The religious aspects of *h2eusṓs are much harder to pin down than those of Ishtar or Pascha. In several parts of the Indo-European world *h2eusṓs provided the name of a dawn goddess, such as Eos (Greek), Aurora (Roman), Aušra (Lithuanian), Ushas (Vedic), and Eostre (Saxon English). These deities probably do have a degree of commonality in their origins, but it is very difficult to gauge how far their roots extend: Ushas is important in the Vedic hymns, but the others are relatively obscure. In particular, we know basically nothing at all about the Roman Aurora (before she got conflated with Eos) or the English Eostre, other than their names.

The Greek dawn goddess, Eos, snatches the mortal object of her desire, Tithonus
Mus. Fine Arts Boston 95.28, Attic kylix, ca. 470-460 BCE
(source: Theoi.org)
The following snippet, from the 8th century English writer Bede, is the source of everything that we know about Eostre:
...Eostur-monath, qui nunc paschalis mensis interpretetur, quondam a dea illorum quae Eostre vocabatur, et cui in illo festa celebrabant, nomen habuit, a cuius nomine nunc paschale tempus cognominant; consueto antiquae observationis vocabulo gaudia novae solemnitatis vocantes.
...and ‘Easter-month’, which is now understood as the Paschal month, since it had the name from a goddess of theirs who was called Eostre, and they celebrated her festival in that (month); they now give the Paschal season a nickname after her name, referring to the joys of the new solemnity with a word customary for the old observance.
-- Bede, De temporum ratione §15
That is literally all the testimony that exists about Eostre. You’ll notice that there’s nothing about ‘eggs and bunnies’ here either. And there’s nothing like the amount of information that you’ll find if you read the Wikipedia article on Eostre. The sum total of everything in the world that is known about Eostre is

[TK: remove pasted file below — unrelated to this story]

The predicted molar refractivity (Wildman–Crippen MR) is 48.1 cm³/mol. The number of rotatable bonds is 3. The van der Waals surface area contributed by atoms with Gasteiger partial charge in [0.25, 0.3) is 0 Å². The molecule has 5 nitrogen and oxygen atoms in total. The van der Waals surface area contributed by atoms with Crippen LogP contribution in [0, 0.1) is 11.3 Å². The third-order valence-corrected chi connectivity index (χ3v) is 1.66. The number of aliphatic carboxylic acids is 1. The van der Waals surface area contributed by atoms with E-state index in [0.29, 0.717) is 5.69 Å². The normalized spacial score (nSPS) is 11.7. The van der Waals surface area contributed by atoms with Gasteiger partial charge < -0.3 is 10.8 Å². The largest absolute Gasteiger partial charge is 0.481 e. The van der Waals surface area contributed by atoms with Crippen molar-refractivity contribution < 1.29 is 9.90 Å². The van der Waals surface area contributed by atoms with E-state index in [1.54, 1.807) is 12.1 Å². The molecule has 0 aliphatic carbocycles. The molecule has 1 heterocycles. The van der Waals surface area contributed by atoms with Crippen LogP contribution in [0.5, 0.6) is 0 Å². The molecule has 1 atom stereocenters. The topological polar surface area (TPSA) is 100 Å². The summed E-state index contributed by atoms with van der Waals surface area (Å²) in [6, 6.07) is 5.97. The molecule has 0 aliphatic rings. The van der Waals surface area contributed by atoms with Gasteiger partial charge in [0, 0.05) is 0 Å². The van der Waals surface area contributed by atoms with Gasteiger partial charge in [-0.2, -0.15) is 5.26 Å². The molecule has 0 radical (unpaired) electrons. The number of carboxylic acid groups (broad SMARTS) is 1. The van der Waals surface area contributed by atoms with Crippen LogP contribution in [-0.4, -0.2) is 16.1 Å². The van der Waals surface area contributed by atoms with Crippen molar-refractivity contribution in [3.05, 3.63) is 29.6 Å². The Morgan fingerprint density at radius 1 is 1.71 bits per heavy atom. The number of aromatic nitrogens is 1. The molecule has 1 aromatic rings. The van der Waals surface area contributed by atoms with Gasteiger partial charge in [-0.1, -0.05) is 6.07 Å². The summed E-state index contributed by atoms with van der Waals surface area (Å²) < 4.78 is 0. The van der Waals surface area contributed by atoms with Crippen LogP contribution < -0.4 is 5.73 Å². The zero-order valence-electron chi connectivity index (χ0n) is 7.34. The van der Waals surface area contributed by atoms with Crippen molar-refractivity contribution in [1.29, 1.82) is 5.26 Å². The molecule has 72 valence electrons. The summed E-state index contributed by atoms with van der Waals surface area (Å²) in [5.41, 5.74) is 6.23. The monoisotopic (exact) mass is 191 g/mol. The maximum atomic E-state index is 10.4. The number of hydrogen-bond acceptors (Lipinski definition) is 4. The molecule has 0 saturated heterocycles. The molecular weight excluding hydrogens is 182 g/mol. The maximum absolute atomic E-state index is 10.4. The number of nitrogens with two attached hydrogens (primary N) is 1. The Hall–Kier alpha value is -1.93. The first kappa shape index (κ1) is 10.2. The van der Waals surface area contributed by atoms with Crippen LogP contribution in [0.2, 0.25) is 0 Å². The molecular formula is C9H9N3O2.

• her name
  • she was a goddess in northern England some time before Bede’s lifetime
  • she had a festival in the same month as (the Christian festival now known as) Easter
Everything else that you may ever hear about her is surmise and speculation. This includes Jacob Grimm’s derivation of Easter from ‘Ostara’: Ostara is Grimm’s conjectural reconstruction of an Old High German form corresponding to Eostre; but since there’s no evidence to put Eostre anywhere except Northumbria, it’s not a necessary conjecture.

[Addendum, 28 March: in fairness to Grimm I should add that his conjecture was motivated by the parallelism between Bede’s ‘Eostur-monath’ and the German name for April instituted by Charlemagne, ‘Ostarmanoth’, as recorded in the Vita Caroli Magni. However, Charlemagne was no pagan, and the Vita doesn’t mention any pagan goddess: ‘Ostarmanoth’ already refers to the Christian festival. The hypothetical goddess is Grimm’s doing.]

We can try to find out a bit more by comparing the paraphernalia and linguistic formulas associated with the various Indo-European dawn goddesses. But not much turns up. In the Vedic hymns Ushas once gets called ‘daughter of Dyaus’, and it’s possible that there’s a parallel in a reference to the Lithuanian sun goddess as Diēvo dukrýtė. In a few places Ushas is called ‘immortal’ (ámartiyā) or ‘ageless and immortal’ (ajárā amṛ́tā); in Greek, Eos is twice called ‘immortal’ in 5th century BCE poetry, and ‘immortal and ageless’ is a common formula in early Greek epic (ἀθάνατος καὶ ἀγήρ[α]ος, especially in the longer phrase ‘immortal and ageless for all days’, the latter part of which is a very early formula; in one place, Iliad 8.538-9, ‘immortal and ageless’ appears in close connection with a reference to sunrise; in the Catalogue of Women both formulas get used in connection with Herakles’ wife Hēbē ‘Youth’, ‘he [became] immortal and ageless and possessed lovely Youth, / daughter of Zeus’).

See further M. L. West, Indo-European poetry and myth (Oxford, 2007) pp. 217-227, but with the caveat that West’s suggestions, however learned, are still pretty insubstantial. But even though they’re largely conjectural, there’s still nothing about ‘eggs and bunnies’!